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Who Should Defend An Indefensible Law?

Lawyers who defend accused criminals or unpopular causes often field the question, “How can you take on such a case?” The standard answer is that everyone deserves a day in court, which is true, and the standard rebuttal is that not every lawyer must take every case, which is also true.

So the contradiction stands. We can accept the principle that every side in a case deserves good representation, but all of us have something that we would not personally touch with the proverbial 10-foot pole.

I am not a lawyer, but my personal taboo would be tobacco companies. They deserve a fair shake in court, but I have never been interested in arguing on behalf of an industry that callously kills its customers. And while I don’t begrudge the law firms who represent the industry, if I were a young attorney, I would not want to go to work for one of those firms either. There are plenty of other places to ply one’s trade.

An interesting wrinkle in this old dilemma arose this week when the prominent Atlanta law firm King and Spalding withdrew from an engagement to defend the federal Defense of Marriage Act in the appeal of last year's district court ruling, which found it unconstitutional. In response, the partner handling the case, Paul Clement, resigned to move to another firm so that he can continue to represent House Republicans in defending the law.

Clement, who was U.S. solicitor general in the George W. Bush administration, has refused to say whether he personally believes in the law's purpose, which is to deny all federal recognition to same-sex marriages regardless of their legality in a given state. Clement maintains simply that any party to a legitimate legal dispute deserves effective representation. In his resignation letter, he expressed the opinion that “a representation should not be abandoned because the client’s legal position is extremely unpopular in certain quarters.”

Critics of King and Spalding’s decision to handle the case said the firm, as a private partnership, had every right to be selective in the causes it chose to promote or defend — and that this law's discriminatory, unjustified assault on the rights of same-sex couples did not deserve the backing of such a prominent and prestigious firm. The firm has also made a concerted effort to support the lesbian, gay, bisexual and transgender community, making the case an awkward fit. Though King and Spalding first took the case after the Justice Department declared it would no longer defend the law, further reflection and protests from gay rights groups led the firm to reconsider.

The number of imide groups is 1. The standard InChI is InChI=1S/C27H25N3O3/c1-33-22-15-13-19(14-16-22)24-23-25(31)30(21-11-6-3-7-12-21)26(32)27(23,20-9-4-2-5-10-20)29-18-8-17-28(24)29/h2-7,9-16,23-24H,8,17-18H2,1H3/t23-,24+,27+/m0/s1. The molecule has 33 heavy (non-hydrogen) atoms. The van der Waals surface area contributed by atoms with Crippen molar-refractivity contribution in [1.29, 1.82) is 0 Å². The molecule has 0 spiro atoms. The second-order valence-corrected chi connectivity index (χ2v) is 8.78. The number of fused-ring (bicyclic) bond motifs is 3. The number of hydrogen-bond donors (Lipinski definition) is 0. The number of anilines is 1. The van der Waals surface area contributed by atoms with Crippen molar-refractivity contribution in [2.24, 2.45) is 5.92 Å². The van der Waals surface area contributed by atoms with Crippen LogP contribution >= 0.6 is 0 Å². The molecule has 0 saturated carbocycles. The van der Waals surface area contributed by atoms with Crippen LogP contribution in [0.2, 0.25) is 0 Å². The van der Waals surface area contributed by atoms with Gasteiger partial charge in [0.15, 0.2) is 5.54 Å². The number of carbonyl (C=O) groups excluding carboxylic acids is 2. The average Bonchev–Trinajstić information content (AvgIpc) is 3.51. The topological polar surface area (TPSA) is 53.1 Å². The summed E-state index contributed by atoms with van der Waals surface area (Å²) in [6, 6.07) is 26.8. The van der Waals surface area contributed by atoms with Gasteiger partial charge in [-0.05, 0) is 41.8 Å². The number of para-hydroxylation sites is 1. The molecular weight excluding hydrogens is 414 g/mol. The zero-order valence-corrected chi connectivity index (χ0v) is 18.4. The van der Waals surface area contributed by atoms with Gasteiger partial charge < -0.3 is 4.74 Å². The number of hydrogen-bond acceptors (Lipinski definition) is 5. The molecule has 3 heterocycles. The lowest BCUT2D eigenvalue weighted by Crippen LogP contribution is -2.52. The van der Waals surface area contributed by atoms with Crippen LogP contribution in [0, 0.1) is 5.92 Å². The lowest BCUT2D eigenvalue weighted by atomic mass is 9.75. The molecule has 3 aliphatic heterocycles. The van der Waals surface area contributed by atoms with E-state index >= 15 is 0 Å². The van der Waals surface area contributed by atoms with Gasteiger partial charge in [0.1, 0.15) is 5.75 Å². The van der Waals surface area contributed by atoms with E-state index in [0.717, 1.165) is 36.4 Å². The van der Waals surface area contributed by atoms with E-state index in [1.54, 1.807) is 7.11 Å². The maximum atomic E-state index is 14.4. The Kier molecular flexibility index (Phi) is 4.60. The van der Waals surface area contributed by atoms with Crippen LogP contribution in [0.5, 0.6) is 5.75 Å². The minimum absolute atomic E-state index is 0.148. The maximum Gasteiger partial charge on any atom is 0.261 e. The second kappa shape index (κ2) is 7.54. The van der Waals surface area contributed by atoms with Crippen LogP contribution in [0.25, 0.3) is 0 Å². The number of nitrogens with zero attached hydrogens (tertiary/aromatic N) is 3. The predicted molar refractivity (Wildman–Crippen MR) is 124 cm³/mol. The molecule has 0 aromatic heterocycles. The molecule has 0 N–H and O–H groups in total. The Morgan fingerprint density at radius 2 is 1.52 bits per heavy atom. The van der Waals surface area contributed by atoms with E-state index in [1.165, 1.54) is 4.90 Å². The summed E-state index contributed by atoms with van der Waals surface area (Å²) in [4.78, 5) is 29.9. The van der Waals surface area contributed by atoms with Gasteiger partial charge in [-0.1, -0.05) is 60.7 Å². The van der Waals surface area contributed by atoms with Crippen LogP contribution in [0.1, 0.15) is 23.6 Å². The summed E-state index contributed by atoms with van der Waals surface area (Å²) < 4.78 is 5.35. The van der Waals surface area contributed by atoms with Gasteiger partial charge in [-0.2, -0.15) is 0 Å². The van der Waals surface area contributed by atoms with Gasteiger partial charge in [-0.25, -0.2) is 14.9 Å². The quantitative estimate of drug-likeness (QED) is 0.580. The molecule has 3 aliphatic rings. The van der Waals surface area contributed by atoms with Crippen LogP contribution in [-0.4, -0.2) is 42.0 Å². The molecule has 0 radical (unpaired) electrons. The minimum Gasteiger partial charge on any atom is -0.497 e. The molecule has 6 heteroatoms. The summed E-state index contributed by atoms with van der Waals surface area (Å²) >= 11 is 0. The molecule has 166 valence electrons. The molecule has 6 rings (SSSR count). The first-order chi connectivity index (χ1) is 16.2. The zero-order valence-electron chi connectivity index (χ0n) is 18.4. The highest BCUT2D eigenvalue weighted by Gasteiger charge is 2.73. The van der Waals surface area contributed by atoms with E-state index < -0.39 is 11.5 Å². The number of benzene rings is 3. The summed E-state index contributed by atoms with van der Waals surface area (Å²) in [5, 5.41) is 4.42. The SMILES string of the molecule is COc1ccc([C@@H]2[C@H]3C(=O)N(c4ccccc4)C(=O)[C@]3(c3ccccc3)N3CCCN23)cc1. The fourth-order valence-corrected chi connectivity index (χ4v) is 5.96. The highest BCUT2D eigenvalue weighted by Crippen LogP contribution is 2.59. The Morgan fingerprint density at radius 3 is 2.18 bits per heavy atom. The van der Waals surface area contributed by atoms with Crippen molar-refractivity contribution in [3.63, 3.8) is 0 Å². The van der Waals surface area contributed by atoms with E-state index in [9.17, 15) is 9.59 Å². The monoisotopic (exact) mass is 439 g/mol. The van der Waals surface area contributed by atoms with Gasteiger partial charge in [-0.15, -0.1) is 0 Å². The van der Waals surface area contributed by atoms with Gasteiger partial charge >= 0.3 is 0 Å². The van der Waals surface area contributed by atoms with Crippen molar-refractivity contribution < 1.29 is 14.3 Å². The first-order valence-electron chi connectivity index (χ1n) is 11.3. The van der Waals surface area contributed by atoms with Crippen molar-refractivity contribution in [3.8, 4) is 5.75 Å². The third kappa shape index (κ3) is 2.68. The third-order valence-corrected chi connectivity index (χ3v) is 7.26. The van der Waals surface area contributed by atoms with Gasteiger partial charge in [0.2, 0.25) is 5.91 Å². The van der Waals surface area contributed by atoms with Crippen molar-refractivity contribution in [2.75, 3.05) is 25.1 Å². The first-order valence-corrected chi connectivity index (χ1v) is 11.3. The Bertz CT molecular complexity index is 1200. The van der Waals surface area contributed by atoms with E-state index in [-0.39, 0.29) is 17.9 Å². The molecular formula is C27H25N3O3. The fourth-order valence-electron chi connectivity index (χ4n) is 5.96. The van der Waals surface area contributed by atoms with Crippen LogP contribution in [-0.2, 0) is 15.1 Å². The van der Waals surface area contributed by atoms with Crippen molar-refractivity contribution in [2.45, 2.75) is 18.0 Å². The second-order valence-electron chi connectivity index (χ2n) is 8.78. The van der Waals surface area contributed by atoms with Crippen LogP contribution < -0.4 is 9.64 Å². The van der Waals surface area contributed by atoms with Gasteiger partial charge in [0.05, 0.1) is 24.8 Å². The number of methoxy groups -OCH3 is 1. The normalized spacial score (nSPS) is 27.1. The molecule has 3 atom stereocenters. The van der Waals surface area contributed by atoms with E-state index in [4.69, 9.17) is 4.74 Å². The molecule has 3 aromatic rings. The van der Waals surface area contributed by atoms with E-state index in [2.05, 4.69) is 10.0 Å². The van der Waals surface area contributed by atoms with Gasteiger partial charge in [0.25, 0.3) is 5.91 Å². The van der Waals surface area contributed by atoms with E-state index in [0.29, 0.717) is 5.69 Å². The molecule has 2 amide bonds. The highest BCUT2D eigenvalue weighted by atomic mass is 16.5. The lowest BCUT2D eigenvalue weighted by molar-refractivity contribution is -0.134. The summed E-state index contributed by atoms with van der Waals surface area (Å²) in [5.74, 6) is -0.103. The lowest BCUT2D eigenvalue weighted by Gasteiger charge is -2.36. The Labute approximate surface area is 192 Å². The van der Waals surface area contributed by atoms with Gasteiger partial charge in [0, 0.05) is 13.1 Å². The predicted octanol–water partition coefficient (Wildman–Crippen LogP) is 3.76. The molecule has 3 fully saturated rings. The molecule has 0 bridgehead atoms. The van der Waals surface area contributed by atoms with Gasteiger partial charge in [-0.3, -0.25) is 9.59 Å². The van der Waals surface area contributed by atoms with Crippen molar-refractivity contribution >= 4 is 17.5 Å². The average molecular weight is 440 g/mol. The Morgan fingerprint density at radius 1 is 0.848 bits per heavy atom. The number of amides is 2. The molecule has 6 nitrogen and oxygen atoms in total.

In the end, both sides make a valid point, and this result is about the best we can hope for. King and Spalding employees have a right to expect their firm to respect human and civil rights and not to agree to defend a law that, from public policy and civil rights perspectives, is indefensible — and has been since it was enacted, for patently political motives, 15 years ago.

Yet it is precisely because the principles involved are so important that it would be best not to win the case essentially by default. That is precisely what might happen if the Obama administration simply abandons the appeal, leaving nobody with standing to take the case to the higher courts. DOMA deserves to be struck down. But striking it down will have more legal and moral force if doing so follows a full and fair hearing.

Of course, there is no guarantee that the U.S. Supreme Court will actually invalidate DOMA, though it certainly seems to be the right answer given the lower courts' emerging strong consensus against anti-gay discrimination, as well as the high court's own 2003 decision in Lawrence v. Texas, striking down state laws against homosexual conduct.

Sometimes we just have to trust the justices to do the right thing. Given enough chances, they do eventually get things right. Lawrence reversed the Supreme Court's embarrassing decision in Bowers v. Hardwick only 17 years after it was decided. It took more than half a century for the court, in the landmark 1954 Brown v. Board of Education decision, to reverse the endorsement of racial discrimination it gave in Plessy v. Ferguson.

Clement is not the villain in this story. He is entitled to the benefit of the doubt in his claim that continuing to represent House Republicans in their defense of the law is a matter of principle rather than an act of bigotry. He won't win himself the respect of history, but he won't earn its condemnation, either. The argument he makes, that a lawyer has an obligation to his or her client regardless of the popularity of the client’s cause, is correct.

Clement's decision may make him a modern-day version of Harold R. Fatzer. Fatzer was the Kansas Attorney General who defended his state's discriminatory school practices in Brown v. Board of Education. He told the Supreme Court that, though Topeka's schools were almost entirely segregated, the school district had no discriminatory intent.